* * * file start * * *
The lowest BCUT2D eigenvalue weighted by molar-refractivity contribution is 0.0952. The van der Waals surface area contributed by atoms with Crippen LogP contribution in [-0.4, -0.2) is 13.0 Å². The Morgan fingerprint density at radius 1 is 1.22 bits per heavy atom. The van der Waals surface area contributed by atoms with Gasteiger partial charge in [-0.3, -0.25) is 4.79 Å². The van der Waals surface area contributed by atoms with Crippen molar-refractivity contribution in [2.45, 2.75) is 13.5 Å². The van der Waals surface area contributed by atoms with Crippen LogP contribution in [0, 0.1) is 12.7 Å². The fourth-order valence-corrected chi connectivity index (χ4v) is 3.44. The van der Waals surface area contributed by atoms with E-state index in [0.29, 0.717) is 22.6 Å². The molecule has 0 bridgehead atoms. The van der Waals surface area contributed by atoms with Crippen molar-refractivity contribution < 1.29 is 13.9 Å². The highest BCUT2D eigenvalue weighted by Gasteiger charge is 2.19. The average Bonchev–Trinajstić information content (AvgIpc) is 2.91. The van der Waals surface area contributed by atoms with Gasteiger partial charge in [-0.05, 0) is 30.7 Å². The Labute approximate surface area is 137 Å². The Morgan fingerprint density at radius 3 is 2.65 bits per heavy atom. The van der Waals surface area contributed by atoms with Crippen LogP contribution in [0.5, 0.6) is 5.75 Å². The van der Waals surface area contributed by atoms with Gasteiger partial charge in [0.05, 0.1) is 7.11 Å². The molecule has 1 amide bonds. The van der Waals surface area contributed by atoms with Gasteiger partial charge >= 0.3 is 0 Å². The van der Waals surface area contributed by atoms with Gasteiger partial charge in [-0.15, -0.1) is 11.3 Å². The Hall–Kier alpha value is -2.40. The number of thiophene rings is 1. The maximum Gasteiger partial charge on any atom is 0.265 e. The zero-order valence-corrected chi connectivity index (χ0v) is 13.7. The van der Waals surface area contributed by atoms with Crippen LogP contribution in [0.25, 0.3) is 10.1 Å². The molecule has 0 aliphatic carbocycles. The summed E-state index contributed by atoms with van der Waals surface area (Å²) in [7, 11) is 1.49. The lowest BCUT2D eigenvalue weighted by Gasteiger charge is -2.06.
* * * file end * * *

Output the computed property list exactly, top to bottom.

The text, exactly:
The lowest BCUT2D eigenvalue weighted by molar-refractivity contribution is 0.0952. The van der Waals surface area contributed by atoms with Crippen LogP contribution in [-0.4, -0.2) is 13.0 Å². The Morgan fingerprint density at radius 1 is 1.22 bits per heavy atom. The van der Waals surface area contributed by atoms with Gasteiger partial charge in [-0.3, -0.25) is 4.79 Å². The van der Waals surface area contributed by atoms with Crippen molar-refractivity contribution in [2.45, 2.75) is 13.5 Å². The van der Waals surface area contributed by atoms with Crippen LogP contribution in [0, 0.1) is 12.7 Å². The fourth-order valence-corrected chi connectivity index (χ4v) is 3.44. The van der Waals surface area contributed by atoms with E-state index in [0.29, 0.717) is 22.6 Å². The molecule has 0 bridgehead atoms. The van der Waals surface area contributed by atoms with Crippen molar-refractivity contribution < 1.29 is 13.9 Å². The highest BCUT2D eigenvalue weighted by Gasteiger charge is 2.19. The average Bonchev–Trinajstić information content (AvgIpc) is 2.91. The van der Waals surface area contributed by atoms with Gasteiger partial charge in [-0.05, 0) is 30.7 Å². The Labute approximate surface area is 137 Å². The Morgan fingerprint density at radius 3 is 2.65 bits per heavy atom. The van der Waals surface area contributed by atoms with Crippen LogP contribution in [0.5, 0.6) is 5.75 Å². The van der Waals surface area contributed by atoms with Gasteiger partial charge in [0.05, 0.1) is 7.11 Å². The molecule has 1 amide bonds. The van der Waals surface area contributed by atoms with Gasteiger partial charge >= 0.3 is 0 Å². The van der Waals surface area contributed by atoms with Gasteiger partial charge in [-0.15, -0.1) is 11.3 Å². The Hall–Kier alpha value is -2.40. The number of thiophene rings is 1. The maximum Gasteiger partial charge on any atom is 0.265 e. The zero-order valence-corrected chi connectivity index (χ0v) is 13.7. The van der Waals surface area contributed by atoms with Crippen LogP contribution in [0.25, 0.3) is 10.1 Å². The molecule has 0 aliphatic carbocycles. The summed E-state index contributed by atoms with van der Waals surface area (Å²) in [7, 11) is 1.49. The lowest BCUT2D eigenvalue weighted by Gasteiger charge is -2.06.